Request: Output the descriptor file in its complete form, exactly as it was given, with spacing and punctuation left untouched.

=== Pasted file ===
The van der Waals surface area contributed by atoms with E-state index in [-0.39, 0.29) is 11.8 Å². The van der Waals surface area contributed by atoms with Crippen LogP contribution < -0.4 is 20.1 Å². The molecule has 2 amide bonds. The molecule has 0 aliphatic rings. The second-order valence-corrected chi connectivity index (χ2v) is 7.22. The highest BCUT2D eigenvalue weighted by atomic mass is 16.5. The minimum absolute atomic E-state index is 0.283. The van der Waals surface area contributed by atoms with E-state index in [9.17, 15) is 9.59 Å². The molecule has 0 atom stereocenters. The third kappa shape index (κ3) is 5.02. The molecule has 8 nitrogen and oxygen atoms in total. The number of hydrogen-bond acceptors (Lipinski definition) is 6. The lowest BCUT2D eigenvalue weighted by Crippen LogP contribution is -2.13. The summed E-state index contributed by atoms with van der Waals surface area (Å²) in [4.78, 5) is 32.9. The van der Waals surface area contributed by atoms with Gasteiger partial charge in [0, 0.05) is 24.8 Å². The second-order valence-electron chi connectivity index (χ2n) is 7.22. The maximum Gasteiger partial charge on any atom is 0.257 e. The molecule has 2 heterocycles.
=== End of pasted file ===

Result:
The van der Waals surface area contributed by atoms with E-state index in [-0.39, 0.29) is 11.8 Å². The van der Waals surface area contributed by atoms with Crippen LogP contribution < -0.4 is 20.1 Å². The molecule has 2 amide bonds. The molecule has 0 aliphatic rings. The second-order valence-corrected chi connectivity index (χ2v) is 7.22. The highest BCUT2D eigenvalue weighted by atomic mass is 16.5. The minimum absolute atomic E-state index is 0.283. The van der Waals surface area contributed by atoms with E-state index in [9.17, 15) is 9.59 Å². The molecule has 0 atom stereocenters. The third kappa shape index (κ3) is 5.02. The molecule has 8 nitrogen and oxygen atoms in total. The number of hydrogen-bond acceptors (Lipinski definition) is 6. The lowest BCUT2D eigenvalue weighted by Crippen LogP contribution is -2.13. The summed E-state index contributed by atoms with van der Waals surface area (Å²) in [4.78, 5) is 32.9. The van der Waals surface area contributed by atoms with Gasteiger partial charge in [0, 0.05) is 24.8 Å². The second-order valence-electron chi connectivity index (χ2n) is 7.22. The maximum Gasteiger partial charge on any atom is 0.257 e. The molecule has 2 heterocycles.